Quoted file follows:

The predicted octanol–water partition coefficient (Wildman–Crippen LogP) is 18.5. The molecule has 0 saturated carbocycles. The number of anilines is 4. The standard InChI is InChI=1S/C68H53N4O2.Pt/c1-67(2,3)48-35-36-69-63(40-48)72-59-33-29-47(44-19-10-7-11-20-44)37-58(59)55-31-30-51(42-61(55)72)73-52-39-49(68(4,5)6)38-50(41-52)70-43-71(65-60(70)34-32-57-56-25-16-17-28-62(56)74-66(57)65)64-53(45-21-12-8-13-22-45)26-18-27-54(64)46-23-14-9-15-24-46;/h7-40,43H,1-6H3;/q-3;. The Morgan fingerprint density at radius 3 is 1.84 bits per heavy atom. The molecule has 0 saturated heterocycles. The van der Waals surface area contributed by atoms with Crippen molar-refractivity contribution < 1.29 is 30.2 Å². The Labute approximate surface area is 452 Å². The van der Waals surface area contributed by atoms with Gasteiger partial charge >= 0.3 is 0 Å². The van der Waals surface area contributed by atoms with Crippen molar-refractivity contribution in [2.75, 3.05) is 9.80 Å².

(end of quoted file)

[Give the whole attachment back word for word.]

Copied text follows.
The predicted octanol–water partition coefficient (Wildman–Crippen LogP) is 18.5. The molecule has 0 saturated carbocycles. The number of anilines is 4. The standard InChI is InChI=1S/C68H53N4O2.Pt/c1-67(2,3)48-35-36-69-63(40-48)72-59-33-29-47(44-19-10-7-11-20-44)37-58(59)55-31-30-51(42-61(55)72)73-52-39-49(68(4,5)6)38-50(41-52)70-43-71(65-60(70)34-32-57-56-25-16-17-28-62(56)74-66(57)65)64-53(45-21-12-8-13-22-45)26-18-27-54(64)46-23-14-9-15-24-46;/h7-40,43H,1-6H3;/q-3;. The Morgan fingerprint density at radius 3 is 1.84 bits per heavy atom. The molecule has 0 saturated heterocycles. The van der Waals surface area contributed by atoms with Crippen molar-refractivity contribution < 1.29 is 30.2 Å². The Labute approximate surface area is 452 Å². The van der Waals surface area contributed by atoms with Gasteiger partial charge >= 0.3 is 0 Å². The van der Waals surface area contributed by atoms with Crippen molar-refractivity contribution in [2.75, 3.05) is 9.80 Å².